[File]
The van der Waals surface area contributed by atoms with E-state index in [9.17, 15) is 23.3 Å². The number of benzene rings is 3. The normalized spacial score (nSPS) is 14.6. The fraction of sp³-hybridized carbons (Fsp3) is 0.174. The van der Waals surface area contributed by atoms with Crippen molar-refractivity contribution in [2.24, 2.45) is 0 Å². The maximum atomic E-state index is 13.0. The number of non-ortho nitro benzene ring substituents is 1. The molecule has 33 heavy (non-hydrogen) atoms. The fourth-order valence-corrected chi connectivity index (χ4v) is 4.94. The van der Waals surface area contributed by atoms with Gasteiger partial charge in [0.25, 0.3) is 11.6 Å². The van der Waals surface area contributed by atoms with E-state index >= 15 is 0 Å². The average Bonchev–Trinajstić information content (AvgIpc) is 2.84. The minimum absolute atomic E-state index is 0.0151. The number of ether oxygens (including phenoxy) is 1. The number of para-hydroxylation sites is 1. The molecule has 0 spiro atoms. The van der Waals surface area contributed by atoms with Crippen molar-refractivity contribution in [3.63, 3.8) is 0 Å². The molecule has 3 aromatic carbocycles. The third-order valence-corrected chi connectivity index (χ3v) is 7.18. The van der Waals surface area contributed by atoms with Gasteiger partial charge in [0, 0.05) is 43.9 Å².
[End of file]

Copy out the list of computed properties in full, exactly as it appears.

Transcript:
The van der Waals surface area contributed by atoms with E-state index in [9.17, 15) is 23.3 Å². The number of benzene rings is 3. The normalized spacial score (nSPS) is 14.6. The fraction of sp³-hybridized carbons (Fsp3) is 0.174. The van der Waals surface area contributed by atoms with Crippen molar-refractivity contribution in [2.24, 2.45) is 0 Å². The maximum atomic E-state index is 13.0. The number of non-ortho nitro benzene ring substituents is 1. The molecule has 33 heavy (non-hydrogen) atoms. The fourth-order valence-corrected chi connectivity index (χ4v) is 4.94. The van der Waals surface area contributed by atoms with Gasteiger partial charge in [0.25, 0.3) is 11.6 Å². The van der Waals surface area contributed by atoms with E-state index >= 15 is 0 Å². The average Bonchev–Trinajstić information content (AvgIpc) is 2.84. The minimum absolute atomic E-state index is 0.0151. The number of ether oxygens (including phenoxy) is 1. The number of para-hydroxylation sites is 1. The molecule has 0 spiro atoms. The van der Waals surface area contributed by atoms with Crippen molar-refractivity contribution in [3.63, 3.8) is 0 Å². The molecule has 3 aromatic carbocycles. The third-order valence-corrected chi connectivity index (χ3v) is 7.18. The van der Waals surface area contributed by atoms with Gasteiger partial charge in [0, 0.05) is 43.9 Å².